I don’t think it’s controversial at all to say that in the past decade or so, the great majority of the real shoot-for-the-moon, thrilling novels published in English have appeared in translation. Things life Freedom and The Goldfinch may pack in a lot of pages, but in terms of style, theme, and structure, they’re extremely tame. They’re page-turners that are mean to be plowed through, and if you don’t linger over the prose that’s because there’s little there to linger over. They don’t take risks, and they give their audience that they want.
Here’s a book that does none of that.
Increasingly, the truly audacious novels published in English are not originally written in this language, but are translated into it. Consider the projects that have appeared here in just the past five years: the My Struggle sextet by Norwegian author Karl Ove Knausgaard, thousands of pages in length and regularly compared to classics of Modernist literature. Roberto Bolaño’s 2666, an epic of language, geography, politics, and horror. Parallel Stories by Peter Nádas, over a decade in the making and an attempt to sum up all of postwar Eastern Europe. Mathias Énard’s single-sentence, 500-page novel Zone, telling the 2,000-year history of the Mediterranean. The baroque disasters brought to us by Laszlo Krasznahorkai . . .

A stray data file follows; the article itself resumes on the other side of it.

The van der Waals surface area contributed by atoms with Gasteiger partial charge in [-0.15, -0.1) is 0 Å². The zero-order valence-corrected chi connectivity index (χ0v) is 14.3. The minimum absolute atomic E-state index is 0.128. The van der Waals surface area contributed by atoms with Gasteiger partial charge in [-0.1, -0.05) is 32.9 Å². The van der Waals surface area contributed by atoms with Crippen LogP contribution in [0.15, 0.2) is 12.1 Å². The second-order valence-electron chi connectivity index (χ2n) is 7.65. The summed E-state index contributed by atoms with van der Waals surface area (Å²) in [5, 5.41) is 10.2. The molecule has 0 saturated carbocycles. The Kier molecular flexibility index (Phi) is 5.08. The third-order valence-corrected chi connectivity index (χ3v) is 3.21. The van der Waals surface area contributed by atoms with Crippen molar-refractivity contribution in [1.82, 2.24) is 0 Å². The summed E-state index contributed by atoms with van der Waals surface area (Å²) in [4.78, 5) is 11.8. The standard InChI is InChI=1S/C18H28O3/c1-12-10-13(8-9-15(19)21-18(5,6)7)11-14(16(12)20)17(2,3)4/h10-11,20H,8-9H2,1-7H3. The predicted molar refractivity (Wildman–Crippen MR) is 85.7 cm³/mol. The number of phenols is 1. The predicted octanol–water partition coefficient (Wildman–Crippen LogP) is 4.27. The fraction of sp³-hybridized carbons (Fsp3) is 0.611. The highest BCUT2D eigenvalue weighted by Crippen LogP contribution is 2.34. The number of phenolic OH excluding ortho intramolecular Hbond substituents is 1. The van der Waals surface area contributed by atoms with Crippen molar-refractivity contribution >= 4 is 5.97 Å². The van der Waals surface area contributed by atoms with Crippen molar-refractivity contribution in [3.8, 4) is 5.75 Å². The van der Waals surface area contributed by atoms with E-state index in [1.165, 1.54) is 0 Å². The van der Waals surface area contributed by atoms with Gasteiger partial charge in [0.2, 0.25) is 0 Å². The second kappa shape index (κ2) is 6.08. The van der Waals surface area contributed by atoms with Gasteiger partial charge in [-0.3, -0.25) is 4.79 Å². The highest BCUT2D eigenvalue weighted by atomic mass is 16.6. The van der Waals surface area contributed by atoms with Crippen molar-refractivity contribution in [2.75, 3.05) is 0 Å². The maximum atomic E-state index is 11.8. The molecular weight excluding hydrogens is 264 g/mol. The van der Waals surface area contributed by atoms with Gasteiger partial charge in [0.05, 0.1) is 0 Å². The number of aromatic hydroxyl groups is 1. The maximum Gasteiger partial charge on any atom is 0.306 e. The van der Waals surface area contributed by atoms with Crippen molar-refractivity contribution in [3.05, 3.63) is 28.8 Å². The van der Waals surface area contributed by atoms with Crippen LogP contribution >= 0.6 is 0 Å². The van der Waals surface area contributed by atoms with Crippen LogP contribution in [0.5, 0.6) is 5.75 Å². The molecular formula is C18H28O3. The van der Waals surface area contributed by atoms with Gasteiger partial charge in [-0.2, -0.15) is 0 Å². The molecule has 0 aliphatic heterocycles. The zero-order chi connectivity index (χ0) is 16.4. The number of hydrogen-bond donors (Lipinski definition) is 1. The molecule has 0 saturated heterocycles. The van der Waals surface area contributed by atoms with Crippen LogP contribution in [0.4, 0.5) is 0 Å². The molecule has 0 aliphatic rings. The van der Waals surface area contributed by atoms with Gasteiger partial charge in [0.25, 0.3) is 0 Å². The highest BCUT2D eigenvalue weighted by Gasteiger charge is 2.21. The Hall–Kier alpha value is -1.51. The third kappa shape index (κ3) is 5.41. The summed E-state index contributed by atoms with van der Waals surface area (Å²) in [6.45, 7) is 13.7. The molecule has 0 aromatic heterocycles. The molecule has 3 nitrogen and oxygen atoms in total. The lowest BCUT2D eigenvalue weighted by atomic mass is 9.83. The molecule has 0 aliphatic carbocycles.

The list goes on. These books are not only lengthy and ambitious in their subject matter, but they are also formally challenging and take considerable risks with language: extremely long sentences (some as long as fifty pages or more), the incorporation of arcane terminology, the use of mathematical logic and symbols as a part of the prose. It is no exaggeration to call them the works that are driving the novel forward in the twenty-first century, and they are increasingly being studied by students of writing in the United States. To their ranks must be added Mircea Cărtărescu’s 1,500-page Blinding trilogy, originally published in Romanian across the decade from 1996 to 2007, and the first book of which has been published in English this year in Sean Cotter’s marvelous translation.
Insofar as I comprehend it—insofar as it can be comprehended—the aim of this octopus-like work, which seems to move in several different directions on each page . . .